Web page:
Presumably, though, a line must be drawn somewhere:

In February, I asked if anyone else was uncomfortable with Dan Schutte’s Mass of Christ the Savior (2010) — which appears to be written in a secular style.

Some other Dan should be mentioned: Daniel Ingram, who’s responsible for the theme song to My Little Pony: Friendship is Magic, which a passage in Schutte’s Mass resembles more than slightly.

No, seriously. Listen for yourself.

We have to assume that this was unintentional. Still, it clearly has the power to unsettle.

(Roger Green sent me this. The title is from Job 3:9.)

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None of which explains Goofy

Okay, I’m willing to accept Taylor Swift as an information-security specialist, but this is a bridge too far:

I (along with every other woman who was once in third grade in the early 1990’s) was shocked, absolutely SHOCKED to recently learn that Hello Kitty is not, in fact, actually a cat.

“Wait, WHAT?” you say. “But the ears … and the whiskers … and her last name is Kitty … wait, are you punking me, because if you’re not, wait WHAT?”

Well, actually, her last name is White. But still:

Christine R. Yano, an anthropologist from the University of Hawaii (who is curating an upcoming Hello Kitty retrospective for the Japanese American National Museum), told the L.A. Times that she had referred to Hello Kitty as a cat in her written text for the exhibition, and Sanrio was like “Actually … no.”

“I was corrected — very firmly,” Yano said. “That’s one correction Sanrio made for my script for the show. Hello Kitty is not a cat. She’s a cartoon character. She is a little girl. She is a friend. But she is not a cat. She’s never depicted on all fours. She walks and sits like a two-legged creature. She does have a pet cat of her own, however, and it’s called Charmmy Kitty.”

You have to figure that Sanrio would know these things, but I keep wondering what else they haven’t told us about Kitty, like that facial expression right out of Harlan Ellison.

I suppose I need to ask Twilight Sparkle if she is in fact a pony.

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Odium at the podium

We are now a week and a half into the new school year in the Little Rock School District, and there’s nothing yet floating around about possible violations of the new dress code for teachers [pdf], enacted last year and now in effect. Some of the highlights:

“Foundational garments shall be worn and not visible with respect to color, style, and/or fabric,” the letter reads. “No see-through or sheer clothing shall be allowed, and no skin shall be visible between pants/trousers, skirts, and shirts/blouses at any time.”

T-shirts, patches and other clothing containing slogans for beer, alcohol, drugs, gangs or sex will also be prohibited. Other verboten garments will include cut-off jeans with ragged edges, cut-out dresses and spaghetti-straps if teachers aren’t wearing at least two layers.

Flip-flops will be banned. “Tattoos must be covered if at all possible.” No jogging suits, either (though gym and dance teachers do get a pass on this one).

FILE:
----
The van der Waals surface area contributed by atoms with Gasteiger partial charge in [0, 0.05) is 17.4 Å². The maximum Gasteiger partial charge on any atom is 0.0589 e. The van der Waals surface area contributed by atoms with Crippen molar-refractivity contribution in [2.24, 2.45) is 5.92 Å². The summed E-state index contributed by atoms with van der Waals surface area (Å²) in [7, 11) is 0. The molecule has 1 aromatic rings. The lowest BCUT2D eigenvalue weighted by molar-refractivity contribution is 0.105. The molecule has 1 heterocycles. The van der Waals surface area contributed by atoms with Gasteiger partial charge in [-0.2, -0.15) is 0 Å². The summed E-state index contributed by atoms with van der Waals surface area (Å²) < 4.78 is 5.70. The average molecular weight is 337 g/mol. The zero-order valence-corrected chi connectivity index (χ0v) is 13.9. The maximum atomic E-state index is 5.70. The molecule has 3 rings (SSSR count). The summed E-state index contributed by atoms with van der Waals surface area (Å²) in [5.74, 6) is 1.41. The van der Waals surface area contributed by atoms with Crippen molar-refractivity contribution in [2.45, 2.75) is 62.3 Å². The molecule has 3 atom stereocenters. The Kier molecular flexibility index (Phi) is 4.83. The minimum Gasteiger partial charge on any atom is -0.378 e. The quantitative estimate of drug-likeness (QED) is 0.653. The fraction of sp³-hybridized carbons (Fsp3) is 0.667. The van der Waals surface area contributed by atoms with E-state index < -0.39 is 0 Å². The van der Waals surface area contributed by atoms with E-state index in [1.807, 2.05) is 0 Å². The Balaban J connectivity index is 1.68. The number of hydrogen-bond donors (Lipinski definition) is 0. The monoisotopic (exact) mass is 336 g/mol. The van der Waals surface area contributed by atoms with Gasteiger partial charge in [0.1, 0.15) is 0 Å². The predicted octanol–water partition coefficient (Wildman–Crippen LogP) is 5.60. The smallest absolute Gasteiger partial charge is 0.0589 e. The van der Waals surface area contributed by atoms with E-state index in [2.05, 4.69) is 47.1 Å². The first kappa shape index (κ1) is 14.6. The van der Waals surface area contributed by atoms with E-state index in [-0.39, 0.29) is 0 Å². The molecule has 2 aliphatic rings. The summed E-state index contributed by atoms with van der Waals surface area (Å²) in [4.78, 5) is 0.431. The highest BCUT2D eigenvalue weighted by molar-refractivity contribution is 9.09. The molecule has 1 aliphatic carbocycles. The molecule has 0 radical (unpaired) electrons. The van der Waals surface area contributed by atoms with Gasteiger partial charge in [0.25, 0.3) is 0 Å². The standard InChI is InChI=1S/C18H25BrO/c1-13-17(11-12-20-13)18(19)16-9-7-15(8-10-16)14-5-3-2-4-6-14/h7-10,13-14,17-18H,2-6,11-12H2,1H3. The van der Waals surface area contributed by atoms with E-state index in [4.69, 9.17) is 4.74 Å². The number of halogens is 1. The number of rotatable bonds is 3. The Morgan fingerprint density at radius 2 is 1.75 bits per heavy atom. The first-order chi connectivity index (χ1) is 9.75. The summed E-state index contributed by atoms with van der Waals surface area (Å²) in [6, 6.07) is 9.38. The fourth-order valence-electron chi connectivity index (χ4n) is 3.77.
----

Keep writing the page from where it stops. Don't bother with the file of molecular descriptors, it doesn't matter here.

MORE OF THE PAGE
And the very worst of all: No spandex.

I know of only one teacher — not in that district, or even in that state — who’s admitted to wearing flip-flops; if she ever went commando, I don’t know about it.

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Copied wrong

A report from the Tumblr front:

Recently I received a notice from Tumblr which threatened deletion of this blog. It was a FINAL WARNING. I have never been warned about deletion previously, so it’s curious why they are calling this FINAL. I emailed Tumblr support, and was told “the email you received was due to an automated DMCA notification processing system that may have gone awry.” Checking a few other blogs, I saw that several others received the exact same notice.

“May have,” they said.

It’s frightening how the people who run social media sites like Facebook and Tumblr care so little about their users that they would wipe out years of work with a single keystroke. None of us are safe online, and things appear to be getting worse rather than getting better.

For an example of “worse,” see this yutz who’s all bent out of shape because someone insulted him; he demands satisfaction.

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As mineral as it gets

We are assured that this rock salt has not been in any way genetically modified:

Non-GMO rock salt

Well, I feel better. Now if we can just get some more of that carbon-free sugar.

(Found by Jacqueline Passey Mason. Remember her?)

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Meanwhile in Montgomery

A change in legislative compensation is coming for the Alabama legislature:

Starting after this year’s elections, Alabama lawmakers will be paid the median household income for the state.

The state has hired a law firm to help determine that amount.

In 2012, Alabamians approved a constitutional amendment making the change in lawmaker pay.

Well, okay. Did it take a law firm to determine this amount?

In 2012, the median household income in Alabama was about $42,000.

Not mentioned in the article: how much they’re getting now. Reid Wilson of WaPo ferreted that out last year:

Alabama legislators only make $10 a day in actual salary, but they get $4,308 a month in expense budgets and $50 a day when the legislature meets.

Says Wikipedia: “The length of the regular session is limited to 30 meeting days within a period of 105 calendar days. Session weeks consist of meetings of the full chamber and committee meetings.”